Often, hamburgers are served as a common picnic and party food, cooked outdoors on barbecue grills. Hamburgers are also very good for backyard grilling and for home use. Hamburger patties are raw when first bought and may contain harmful bacteria that can produce food-borne illness such as Escherichia coli O157:H7, so caution is needed when handling them. Hamburgers patties can be cooked rare, medium rare, medium, medium well, or well done. These terms refer to how thoroughly the meat is cooked, ranging from having a little bit of pink coloring to being dark brown, cooked almost to a crisp. However because of the potential for food-borne illness, it is recommended that hamburgers should be cooked to an internal temperature of 170°F. If cooked to this temperature, they will be well done. In certain places and restaurants around the world, restaurants add their own sauces. Escherichia coli O157:H7 is an emerging cause of foodborne illness. ... Temperature, or doneness, is a description of how thoroughly cooked a cut of meat is based on the color, juiciness and internal temperature when served. ... Temperature, or doneness, is a description of how thoroughly cooked a cut of meat is based on the color, juiciness and internal temperature when served. ...


Ingredients and dietary aspects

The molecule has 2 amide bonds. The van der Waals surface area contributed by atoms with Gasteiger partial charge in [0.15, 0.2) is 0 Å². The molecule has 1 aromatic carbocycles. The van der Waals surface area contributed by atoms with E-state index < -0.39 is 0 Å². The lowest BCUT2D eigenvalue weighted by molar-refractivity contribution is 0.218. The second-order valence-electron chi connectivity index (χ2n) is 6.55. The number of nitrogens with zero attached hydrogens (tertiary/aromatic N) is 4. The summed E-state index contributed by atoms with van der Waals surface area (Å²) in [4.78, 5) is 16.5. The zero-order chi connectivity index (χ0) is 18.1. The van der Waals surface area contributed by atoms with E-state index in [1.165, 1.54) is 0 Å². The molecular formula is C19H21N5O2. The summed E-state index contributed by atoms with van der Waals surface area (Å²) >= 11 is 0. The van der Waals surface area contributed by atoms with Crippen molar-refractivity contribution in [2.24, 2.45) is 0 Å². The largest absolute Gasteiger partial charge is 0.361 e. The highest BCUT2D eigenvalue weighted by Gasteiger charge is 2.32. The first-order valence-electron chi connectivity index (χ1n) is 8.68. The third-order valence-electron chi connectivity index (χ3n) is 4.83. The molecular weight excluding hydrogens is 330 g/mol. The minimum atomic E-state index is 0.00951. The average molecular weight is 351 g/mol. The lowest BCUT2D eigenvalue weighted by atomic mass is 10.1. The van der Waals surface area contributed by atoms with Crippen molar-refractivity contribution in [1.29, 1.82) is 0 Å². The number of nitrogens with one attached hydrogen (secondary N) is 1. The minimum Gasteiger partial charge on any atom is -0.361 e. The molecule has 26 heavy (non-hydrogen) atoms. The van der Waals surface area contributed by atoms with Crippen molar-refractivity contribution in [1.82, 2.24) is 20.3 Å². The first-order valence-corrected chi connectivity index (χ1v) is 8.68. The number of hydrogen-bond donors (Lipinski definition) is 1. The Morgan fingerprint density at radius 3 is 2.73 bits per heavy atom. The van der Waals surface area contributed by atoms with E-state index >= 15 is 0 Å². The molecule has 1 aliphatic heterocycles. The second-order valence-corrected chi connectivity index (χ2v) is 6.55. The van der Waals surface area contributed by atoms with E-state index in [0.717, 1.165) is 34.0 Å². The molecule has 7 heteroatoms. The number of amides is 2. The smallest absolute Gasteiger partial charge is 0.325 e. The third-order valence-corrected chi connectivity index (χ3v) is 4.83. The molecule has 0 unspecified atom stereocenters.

Despite the "ham" implication of the name, a hamburger contains no ham or other pork products unless otherwise indicated except in the Far East (see below). A high-quality hamburger is made entirely of ground beef and seasonings. A hamburger that contains no major ingredients besides beef may be referred to as an "all beef hamburger" or "all beef patties" to distinguish them from inexpensive hamburgers made with added flour, texturized vegetable protein or other fillers to decrease their cost. In the 1930s ground liver was sometimes added to the patties. Some cooks prepare their patties with binders, such as eggs or bread crumbs, and seasonings, such as, parsley, onions, soy sauce, Thousand Island dressing, onion soup mix, or Worcestershire sauce. This article is about the cut of meat. ... For other uses, see Pork (disambiguation). ... For other uses, see Flour (disambiguation). ... Dry TVP flakes are an inexpensive protein source when purchased in bulk and can be added to a variety of vegetarian dishes or used as a supplement to bulk out a meat dish. ... In processed animal foods, a filler is an ingredient added to provide dietary fiber or bulk. ... The liver is the largest internal organ in the human body, and is an organ present in vertebrates and some other animals. ... EGGSEGGSEGGSEGGSEGGSEGGSEGGSEGGSEGGSEGGSEGGSEGGSEGGSEGGSEGGSEGGSEGGSEGGSEGGSEGGSEGGSEGGSEGGSEGGSEGGSEGGSEGGSEGGSEGGSEGGSEGGSEGGSEGGSEGGSEGGSEGGSEGGSEGGSEGGSEGGSEGGSEGGSEGGSEGGSEGGSEGGSEGGSEGGSEGGSEGGSEGGSEGGSEGGSEGGSEGGSEGGSEGGSEGGSEGGSEGGSEGGSEGGSEGGSEGGSEGGSEGGSEGGSEGGSEGGSEGGSEGGSEGGSEGGSEGGSEGGSEGGSEGGSEGGSEGGSEGGSEGGSEGGSEGGSEGGSEGGSEGGSEGGSEGGSEGGSEGGSEGGSEGGSEGGSEGGSEGGSEGGSEGGSEGGSEGGSEGGSEGGSEGGSEGGSEGGSEGGSEGGSEGGSEGGSEGGSEGGSEGGSEGGSEGGSEGGSEGGSEGGSEGGSEGGSEGGSEGGSEGGSEGGSEGGSEGGSEGGSEGGSEGGSEGGSEGGSEGGSEGGSEGGSEGGSEGGSEGGSEGGSEGGSEGGSEGGSEGGSEGGSEGGSEGGSEGGSEGGSEGGSEGGSEGGSEGGSEGGSEGGSEGGSEGGSEGGSEGGSEGGSEGGSEGGSEGGSEGGSEGGSEGGSEGGSEGGSEGGSEGGSEGGSEGGSEGGSEGGSEGGSEGGSEGGSEGGSEGGSEGGSEGGSEGGSEGGSEGGSEGGSEGGSEGGSEGGSEGGSEGGSEGGSEGGSEGGSEGGSEGGSEGGSEGGSEGGSEGGSEGGSEGGSEGGSEGGSEGGSEGGSEGGSEGGSEGGSEGGSEGGSEGGSEGGSEGGSEGGSEGGSEGGSEGGSEGGSEGGSEGGSEGGSEGGSEGGSEGGSEGGSEGGSEGGSEGGSEGGSEGGSEGGSEGGSEGGSEGGSEGGSEGGSEGGSEGGSEGGSEGGSEGGSEGGSEGGSEGGSEGGSEGGSEGGSEGGSEGGSEGGSEGGSEGGSEGGSEGGSEGGSEGGSEGGSEGGSEGGSEGGSEGGSEGGSEGGSEGGSEGGSEGGSEGGSEGGSEGGSEGGSEGGSEGGSEGGSEGGSEGGSEGGSEGGSEGGSEGGSEGGSEGGSEGGSEGGSEGGSEGGSEGGSEGGSEGGSEGGSEGGSEGGSEGGSEGGSEGGSEGGSEGGSEGGSEGGSEGGSEGGSEGGSEGGSEGGSEGGSEGGSEGGSEGGSEGGSEGGSEGGSEGGSEGGSEGGSEGGSEGGSEGGSEGGSEGGSEGGSEGGSEGGSEGGSEGGSEGGSEGGSEGGSEGGSEGGSEGGSEGGSEGGSEGGSEGGSEGGSEGGSEGGSEGGSEGGSEGGSEGGSEGGSEGGSEGGSEGGSEGGSEGGSEGGSEGGSEGGSEGGSEGGSEGGSEGGSEGGSEGGSEGGSEGGSEGGSEGGSEGGSEGGSEGGSEGGSEGGSEGGSEGGSEGGSEGGSEGGSEGGSEGGSEGGSEGGSEGGSEGGSEGGSEGGSEGGSEGGSEGGSEGGSEGGSEGGSEGGSEGGSEGGSEGGSEGGSEGGSEGGSEGGSEGGSEGGSEGGSEGGSEGGSEGGSEGGSEGGSEGGSEGGSEGGSEGGSEGGSEGGSEGGSEGGSEGGSEGGSEGGSEGGSEGGSEGGSEGGSEGGSEGGSEGGSEGGSEGGSEGGSEGGSEGGSEGGSEGGSEGGSEGGSEGGSEGGSEGGSEGGSEGGSEGGSEGGSEGGSEGGSEGGSEGGSEGGSEGGSEGGSEGGSEGGSEGGSEGGSEGGSEGGSEGGSEGGSEGGSEGGSEGGSEGGSEGGSEGGSEGGSEGGSEGGSEGGSEGGSEGGSEGGSEGGSEGGSEGGSEGGSEGGSEGGSEGGSEGGSEGGSEGGSEGGSEGGSEGGSEGGSEGGSEGGSEGGSEGGSEGGSEGGSEGGSEGGSEGGSEGGSEGGSEGGSEGGSEGGSEGGSEGGSEGGSEGGSEGGSEGGSEGGSEGGSEGGSEGGSEGGSEGGSEGGSEGGSEGGSEGGSEGGSEGGSEGGSEGGSEGGSEGGSEGGSEGGSEGGSEGGSEGGSEGGSEGGSEGGSEGGSEGGSEGGSEGGSEGGSEGGSEGGSEGGSEGGSEGGSEGGSEGGSEGGSEGGSEGGSEGGSEGGSEGGSEGGSEGGSEGGSEGGSEGGSEGGSEGGSEGGSEGGSEGGSEGGSEGGSEGGSEGGSEGGSEGGSEGGSEGGSEGGSEGGSEGGSEGGSEGGSEGGSEGGSEGGSEGGSEGGSEGGSEGGSEGGSEGGSEGGSEGGSEGGSEGGSEGGSEGGSEGGSEGGSEGGSEGGSEGGSEGGSEGGSEGGSEGGSEGGSEGGSEGGSEGGSEGGSEGGSEGGSEGGSEGGSEGGSEGGSEGGSEGGSEGGSEGGSEGGSEGGSEGGSEGGSEGGSEGGSEGGSEGGSEGGSEGGSEGGSEGGSEGGSEGGSEGGSEGGSEGGSEGGSEGGSEGGSEGGSEGGSEGGSEGGSEGGSEGGSEGGSEGGSEGGSEGGSEGGSEGGSEGGSEGGSEGGSEGGSEGGSEGGSEGGSEGGSEGGSEGGSEGGSEGGSEGGSEGGSEGGSEGGSEGGSEGGSEGGSEGGSEGGSEGGSEGGSEGGSEGGSEGGSEGGSEGGSEGGSEGGSEGGSEGGSEGGSEGGSEGGSEGGSEGGSEGGSEGGSEGGSEGGSEGGSEGGSEGGSEGGS This page may meet Wikipedias criteria for speedy deletion. ... Breadcrumbs or bread crumbs are small particles of dry or very dry bread, which are used for breading foods, topping casseroles, stuffing poultry, thickening stews, and adding inexpensive bulk to meatloaves and similar dishes. ... This article is about the herb. ... For the parody newspaper, see The Onion. ... Japanese name Kanji: Hiragana: Korean name Hangul: Vietnamese name Quoc Ngu: Soy sauce (US) or soya sauce is a fermented sauce made from soybeans (soya beans), roasted grain, water and salt. ... Thousand Island dressing, pink in color, is a variety of salad dressing, a variant of Russian dressing, commonly made of mayonnaise, ketchup, and a mixture of finely chopped vegetables, most often pickles, onions, bell peppers, and/or green olives; chopped hard-boiled egg is also common. ... A bowl of French onion soup. ... 1900 advertisement Worcestershire sauce (IPA: (wuster-shur or wuster-sheer)) is a widely used fermented liquid condiment originally manufactured by Lea & Perrins, in Midland Road, Worcester, England. ...